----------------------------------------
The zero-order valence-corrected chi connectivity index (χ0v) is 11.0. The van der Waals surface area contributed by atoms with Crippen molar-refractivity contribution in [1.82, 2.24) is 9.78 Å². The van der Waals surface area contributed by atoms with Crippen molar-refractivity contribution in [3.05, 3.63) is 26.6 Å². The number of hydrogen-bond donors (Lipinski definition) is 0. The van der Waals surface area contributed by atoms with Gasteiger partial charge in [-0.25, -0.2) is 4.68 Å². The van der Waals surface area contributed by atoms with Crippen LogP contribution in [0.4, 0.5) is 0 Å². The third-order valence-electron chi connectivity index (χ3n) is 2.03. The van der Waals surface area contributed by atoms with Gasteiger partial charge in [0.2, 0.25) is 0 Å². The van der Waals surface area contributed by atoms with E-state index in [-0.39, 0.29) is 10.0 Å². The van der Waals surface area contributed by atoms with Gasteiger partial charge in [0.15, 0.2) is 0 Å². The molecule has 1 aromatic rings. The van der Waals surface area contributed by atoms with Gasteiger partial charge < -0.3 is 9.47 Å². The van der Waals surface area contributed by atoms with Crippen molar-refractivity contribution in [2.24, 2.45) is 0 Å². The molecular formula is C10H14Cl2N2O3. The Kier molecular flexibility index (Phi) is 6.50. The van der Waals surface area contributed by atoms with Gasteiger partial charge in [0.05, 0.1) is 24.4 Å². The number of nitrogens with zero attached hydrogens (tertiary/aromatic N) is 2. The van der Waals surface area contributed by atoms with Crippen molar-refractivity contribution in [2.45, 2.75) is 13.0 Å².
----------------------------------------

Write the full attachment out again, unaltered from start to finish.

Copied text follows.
The zero-order valence-corrected chi connectivity index (χ0v) is 11.0. The van der Waals surface area contributed by atoms with Crippen molar-refractivity contribution in [1.82, 2.24) is 9.78 Å². The van der Waals surface area contributed by atoms with Crippen molar-refractivity contribution in [3.05, 3.63) is 26.6 Å². The number of hydrogen-bond donors (Lipinski definition) is 0. The van der Waals surface area contributed by atoms with Gasteiger partial charge in [-0.25, -0.2) is 4.68 Å². The van der Waals surface area contributed by atoms with Crippen LogP contribution in [0.4, 0.5) is 0 Å². The third-order valence-electron chi connectivity index (χ3n) is 2.03. The van der Waals surface area contributed by atoms with Gasteiger partial charge in [0.2, 0.25) is 0 Å². The van der Waals surface area contributed by atoms with E-state index in [-0.39, 0.29) is 10.0 Å². The van der Waals surface area contributed by atoms with Gasteiger partial charge in [0.15, 0.2) is 0 Å². The molecule has 1 aromatic rings. The van der Waals surface area contributed by atoms with Gasteiger partial charge < -0.3 is 9.47 Å². The van der Waals surface area contributed by atoms with Crippen molar-refractivity contribution in [2.24, 2.45) is 0 Å². The molecular formula is C10H14Cl2N2O3. The Kier molecular flexibility index (Phi) is 6.50. The van der Waals surface area contributed by atoms with Gasteiger partial charge in [0.05, 0.1) is 24.4 Å². The number of nitrogens with zero attached hydrogens (tertiary/aromatic N) is 2. The van der Waals surface area contributed by atoms with Crippen molar-refractivity contribution in [2.45, 2.75) is 13.0 Å².